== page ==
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Slender Wheatgrass (MT-84)

Slender Wheatgrass Elymus trachycaulus: A Native Grass for Conservation Use in Montana and Wyoming

Plant Materials Technical Note Number MT-84

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Plant Materials Technical Note Number MT-84 (PDF; 276 KB)

September 2012.
By Susan R. Winslow, Agronomist, NRCS Plant Materials Center, Bridger, Montana

Figure 1 is a picture of the seedheads of slender wheatgrass.
Figure 1. Slender wheatgrass seedheads.

General Description

Slender wheatgrass is a cool-season, native, perennial grass. It grows two to three feet tall from dense, fibrous, and relatively shallow (18 inches) roots. Slender wheatgrass establishes as a bunch-type plant with numerous leafy tillers, and is short-lived (three to five years). The dark green leaves are rough to the touch, sometimes smooth beneath, and edged with narrow, white bands. Distinguishing characteristics from other wheatgrasses are leaves and stems tinged reddish-purple at the base, distinctly veined leaf sheath, prominent and strongly nerved glumes, and a narrow, slender seedhead.

Adaptation or Range

Slender wheatgrass is adapted to a wide range of soil types and is most commonly found on loamy clay soils in areas receiving a minimum of 10 inches annual precipitation at elevations of 3,500 to 10,000 feet. It is predominantly found in the semi-arid portions of the Intermountain West and Northern Great Plains regions. Slender wheatgrass inhabits moist to well-drained soils along rivers and meadows, as well as under open forest canopy. It is capable of withstanding periodic flooding and extended drought.

In Montana, slender wheatgrass inhabits many riparian and wetland sites, including six coniferous forest, 12 deciduous forest, 26 willow and non-willow shrub, and 10 sedge and non-sedge community types. Slender wheatgrass is an integral component of five grassland and shrubland habitat types of western Montana. It is considered a climax species on more than 10 ecological sites in several Major Land Resource Areas (MLRAs). Slender wheatgrass is a co-dominant grass in three rangeland cover types in the mountainous region of southwest Montana. It is known to inhabit at least 49 of 56 Montana counties.

In Wyoming, slender wheatgrass is widely adapted across the seven geographic regions and is scattered throughout the 15 MLRAs. It is present on 74 ecological sites and a co-dominant grass on 29 of those sites in MLRAs 32, 34A, 43B, 47 UT, 58B, 61 and 67A. Slender wheatgrass is known to inhabit all 24 Wyoming counties.

Conservation Uses

Slender wheatgrass was among the first native grasses used to revegetate large-scale disturbances. It is ideal for use in mixtures for conservation and reclamation plantings. In a native seed mixture, slender wheatgrass should not constitute more than 20 percent of the composition in the mix because of its rapid establishment and competitive nature. It is moderately to strongly tolerant to saline soils with electrical conductivity of 15 to 25 millimhos per centimeter (mmhos/cm).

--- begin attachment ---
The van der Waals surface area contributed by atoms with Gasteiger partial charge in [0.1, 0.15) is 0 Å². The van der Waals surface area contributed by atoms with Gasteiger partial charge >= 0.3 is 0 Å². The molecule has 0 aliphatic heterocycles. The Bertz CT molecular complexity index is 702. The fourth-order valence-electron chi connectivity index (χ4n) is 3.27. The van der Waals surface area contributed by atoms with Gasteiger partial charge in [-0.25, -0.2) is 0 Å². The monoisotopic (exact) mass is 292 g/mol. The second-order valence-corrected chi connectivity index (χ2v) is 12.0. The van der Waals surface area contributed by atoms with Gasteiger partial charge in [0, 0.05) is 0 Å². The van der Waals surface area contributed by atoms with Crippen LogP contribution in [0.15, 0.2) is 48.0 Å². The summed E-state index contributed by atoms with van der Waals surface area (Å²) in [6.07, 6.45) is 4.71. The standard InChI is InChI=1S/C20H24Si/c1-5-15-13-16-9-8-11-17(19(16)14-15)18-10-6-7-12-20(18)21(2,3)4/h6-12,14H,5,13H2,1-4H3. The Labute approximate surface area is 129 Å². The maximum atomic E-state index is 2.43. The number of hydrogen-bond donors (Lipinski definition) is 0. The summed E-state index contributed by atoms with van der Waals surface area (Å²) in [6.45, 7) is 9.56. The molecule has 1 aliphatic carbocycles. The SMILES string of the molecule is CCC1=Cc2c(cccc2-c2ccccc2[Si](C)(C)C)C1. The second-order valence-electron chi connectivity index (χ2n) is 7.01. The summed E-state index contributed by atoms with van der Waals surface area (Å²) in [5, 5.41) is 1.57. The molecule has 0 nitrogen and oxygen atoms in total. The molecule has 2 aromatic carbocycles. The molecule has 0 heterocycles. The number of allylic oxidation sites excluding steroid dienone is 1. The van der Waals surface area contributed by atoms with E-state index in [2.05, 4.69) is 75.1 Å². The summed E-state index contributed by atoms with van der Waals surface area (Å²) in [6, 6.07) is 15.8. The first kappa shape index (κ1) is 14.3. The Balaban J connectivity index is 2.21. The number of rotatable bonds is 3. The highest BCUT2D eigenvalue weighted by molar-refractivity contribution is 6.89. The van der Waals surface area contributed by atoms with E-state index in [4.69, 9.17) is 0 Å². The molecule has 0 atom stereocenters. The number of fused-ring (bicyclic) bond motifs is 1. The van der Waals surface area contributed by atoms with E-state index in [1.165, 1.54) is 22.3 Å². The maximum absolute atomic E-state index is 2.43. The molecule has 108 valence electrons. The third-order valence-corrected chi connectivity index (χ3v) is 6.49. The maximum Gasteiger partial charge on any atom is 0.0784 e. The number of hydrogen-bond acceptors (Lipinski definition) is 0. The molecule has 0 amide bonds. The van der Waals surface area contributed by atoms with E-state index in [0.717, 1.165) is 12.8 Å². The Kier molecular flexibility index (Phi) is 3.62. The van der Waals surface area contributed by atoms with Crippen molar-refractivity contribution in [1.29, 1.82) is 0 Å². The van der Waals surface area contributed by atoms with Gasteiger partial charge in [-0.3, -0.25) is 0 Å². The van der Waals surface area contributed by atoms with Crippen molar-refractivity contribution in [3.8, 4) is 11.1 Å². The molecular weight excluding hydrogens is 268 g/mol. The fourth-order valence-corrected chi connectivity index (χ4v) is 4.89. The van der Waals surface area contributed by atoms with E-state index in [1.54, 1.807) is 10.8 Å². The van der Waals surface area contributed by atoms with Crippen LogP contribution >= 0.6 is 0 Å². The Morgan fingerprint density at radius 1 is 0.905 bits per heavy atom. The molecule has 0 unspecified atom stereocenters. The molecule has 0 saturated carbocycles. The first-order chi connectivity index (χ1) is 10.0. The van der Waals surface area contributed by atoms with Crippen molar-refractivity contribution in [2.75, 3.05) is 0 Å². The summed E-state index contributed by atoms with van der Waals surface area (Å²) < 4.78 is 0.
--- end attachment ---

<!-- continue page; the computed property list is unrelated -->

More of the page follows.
Slender wheatgrass is used in short rotation for hay or pasture and makes good hay for two to three years before drastically declining in stand and production. Irrigated yields range from 2,000 to 8,000 pounds per acre, whereas dryland yields may be half or less. It is palatable when grazed or harvested at the boot to early-heading stage and has high feed value in spring and early summer for all classes of livestock.

The foliage is a good source of food year round for deer, elk, bighorn sheep, and antelope. Seeds are eaten in the fall and winter by rabbits, squirrels, mice, gophers, and a variety of waterfowl, songbirds, and upland game birds such as sage-grouse, sharp-tailed grouse, and Hungarian partridge. Slender wheatgrass provides good wildlife cover due to its upright structure and standing residue.

Slender wheatgrass is a common component in post-fire seeding treatments. Its rapid germination, strong seedling vigor, and moderate longevity provide a high degree of erosion control during the establishment of slower developing, long-lived perennials.

Figure 2 is a picture of a field of slender wheatgrass in early summer.
Figure 2. Slender wheatgrass in early summer.

Ease of Establishment

Slender wheatgrass is easily established from seed due to a high germination rate, rapid emergence, and excellent seedling vigor. It provides quick initial cover and stabilization when seeded on disturbed sites. The number of seeds per pound ranges from 97,000 to 147,000.

Planting Rates

[all recommended amounts based on pure live seed (PLS)]:

As a guideline, at a seeding rate of 1 pound per acre, there are approximately 2.8 seeds per square foot. A full seeding rate is based on 25 seeds per row-foot. For example a full seeding rate in 24-inch wide rows is 3.9 pounds per acre.

Stand Establishment

For best results seed should be planted into a firm, weed-free seedbed. When drill-seeded in a pure stand in 6- or 12-inch row spacing, the rate is 6 pounds per acre – a broadcast seeding rate is double the drill rate. If planted in a mixture, adjust the seeding rate to the desired percentage in the mix, in general, 1 to 2 pounds per acre. A seeding depth of �- to �-inch is recommended. Planting can be done either in the spring or late fall as a dormant seeding. Slender wheatgrass is short-lived and established stands are susceptible to over-grazing.